Most depression -- over 90% -- is treated on an out-patient basis. But, in cases of severe depression or treatment-resistant depression, some people need to stay in the hospital for a short time. You might check into the hospital yourself. Or you could be hospitalized under a doctor's order.
There is a powerful stigma associated with being hospitalized. Many people feel ashamed, as if it's a sign that they are "crazy" or "weak." Some people fear that being hospitalized is the same thing as being institutionalized or sent to an asylum.
The 20-something couple, married just a few years, was eagerly looking
forward to the birth of their first baby.
Labor and delivery went fine, and the baby was born healthy. But problems
began when the new mom, overwhelmed by motherhood, suffered depression.
"The husband had to take care of everything," recalls Joan R. Sherman, MFT,
a licensed marriage and family therapist in Lancaster, Pa., who saw the couple
in counseling. When he was at work, he worried that his wife was so
But that's not the case. Usually, a stay in the hospital is just a way for you to recover in a safe and stable environment. This allows you to take a break from some of the daily stresses that contributed to your depression. Your health care providers can work with you to try different treatments and figure out which are best.
Most people don't like being in the hospital. You may not like the routine, the food, or the other patients. It might be frightening. But look at it this way: Depression is an illness, as real and as serious as heart disease or cancer. And sometimes depression -- just like other serious diseases -- requires treatments that can only be provided in a hospital.
Who Needs to Be Hospitalized for Depression?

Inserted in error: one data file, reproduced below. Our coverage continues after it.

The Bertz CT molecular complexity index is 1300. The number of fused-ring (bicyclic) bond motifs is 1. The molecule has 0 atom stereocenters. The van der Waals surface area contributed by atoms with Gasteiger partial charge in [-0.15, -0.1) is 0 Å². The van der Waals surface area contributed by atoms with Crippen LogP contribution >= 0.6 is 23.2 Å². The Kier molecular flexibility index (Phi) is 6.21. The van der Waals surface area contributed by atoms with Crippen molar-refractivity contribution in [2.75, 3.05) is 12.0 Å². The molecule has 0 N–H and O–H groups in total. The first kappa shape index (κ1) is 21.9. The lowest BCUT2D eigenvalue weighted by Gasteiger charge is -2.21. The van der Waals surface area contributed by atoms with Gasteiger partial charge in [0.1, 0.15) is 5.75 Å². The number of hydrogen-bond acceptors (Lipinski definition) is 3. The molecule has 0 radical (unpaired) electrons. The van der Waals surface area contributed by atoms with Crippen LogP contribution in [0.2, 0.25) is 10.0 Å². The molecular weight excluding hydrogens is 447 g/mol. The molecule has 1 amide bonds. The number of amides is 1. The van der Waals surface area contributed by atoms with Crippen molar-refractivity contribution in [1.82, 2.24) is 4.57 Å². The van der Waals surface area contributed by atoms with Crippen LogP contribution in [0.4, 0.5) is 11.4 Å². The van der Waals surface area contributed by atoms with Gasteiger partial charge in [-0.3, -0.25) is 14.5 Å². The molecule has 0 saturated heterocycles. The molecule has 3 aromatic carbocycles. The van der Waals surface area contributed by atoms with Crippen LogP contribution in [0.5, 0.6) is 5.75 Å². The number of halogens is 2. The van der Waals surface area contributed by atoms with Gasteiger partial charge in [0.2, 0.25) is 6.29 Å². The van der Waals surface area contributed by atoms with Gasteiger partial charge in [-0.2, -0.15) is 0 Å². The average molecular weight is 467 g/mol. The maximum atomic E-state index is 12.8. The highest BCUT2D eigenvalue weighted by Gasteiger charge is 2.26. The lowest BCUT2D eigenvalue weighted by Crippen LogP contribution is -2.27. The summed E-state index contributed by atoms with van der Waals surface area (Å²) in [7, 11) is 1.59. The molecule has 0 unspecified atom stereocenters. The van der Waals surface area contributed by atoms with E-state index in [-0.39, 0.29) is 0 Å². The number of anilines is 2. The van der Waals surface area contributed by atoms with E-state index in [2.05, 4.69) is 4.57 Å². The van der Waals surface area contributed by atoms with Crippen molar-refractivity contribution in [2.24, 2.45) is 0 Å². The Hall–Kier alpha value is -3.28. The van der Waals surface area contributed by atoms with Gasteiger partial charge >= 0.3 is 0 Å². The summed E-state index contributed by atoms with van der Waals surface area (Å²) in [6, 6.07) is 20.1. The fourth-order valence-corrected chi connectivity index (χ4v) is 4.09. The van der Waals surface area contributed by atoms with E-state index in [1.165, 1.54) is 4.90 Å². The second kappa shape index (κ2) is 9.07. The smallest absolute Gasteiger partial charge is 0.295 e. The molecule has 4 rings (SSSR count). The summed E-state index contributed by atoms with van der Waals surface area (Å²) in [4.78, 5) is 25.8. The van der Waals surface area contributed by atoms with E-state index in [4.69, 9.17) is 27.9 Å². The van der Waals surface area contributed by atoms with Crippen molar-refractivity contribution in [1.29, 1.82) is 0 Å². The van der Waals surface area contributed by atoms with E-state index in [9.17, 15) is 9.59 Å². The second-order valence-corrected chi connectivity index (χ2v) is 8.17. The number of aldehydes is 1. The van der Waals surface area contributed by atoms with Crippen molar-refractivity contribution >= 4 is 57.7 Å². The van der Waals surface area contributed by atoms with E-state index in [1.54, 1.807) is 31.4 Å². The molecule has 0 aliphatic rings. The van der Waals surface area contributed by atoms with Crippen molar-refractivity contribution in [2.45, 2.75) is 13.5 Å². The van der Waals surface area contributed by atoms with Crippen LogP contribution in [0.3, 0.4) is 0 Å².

There are many people with depression who might benefit from a hospital stay. Here are some examples.
People who are at risk of hurting themselves or others. Preventing suicide and violence is the most common reason for hospitalization. A stay in the hospital allows you to get back in control.
People who are unable to function. Hospitalization makes sense if you are so depressed that you can't take care of yourself.
People who need observation when trying a new medication. Sometimes, your doctor may be fine-tuning your depression medicine and may want you to check into the hospital. Since you will be under constant observation there, your doctor will be able to see more easily how well a treatment is working.
People who need treatments that are given only in a hospital. Some treatments, like electroconvulsive therapy (ECT), are usually given in the hospital. A stay in the hospital allows you to recover from anesthesia and gives your doctors a chance to see how you're doing after treatment.
What Are Your Rights Regarding Hospitalization for Depression?
Many people with depression seek hospitalization because they feel unstable or suicidal. A doctor must evaluate whether hospitalization is necessary and appropriate and whether a less intense treatment setting, such as an intensive outpatient program or partial hospital program, may be a more appropriate alternative. Sometimes patients are hospitalized against their will if they pose an immediate danger to themselves or others. The laws concerning hospitalization for depression vary from state to state. Generally, you can only be hospitalized against your wishes if you are considered to be a risk to yourself or others.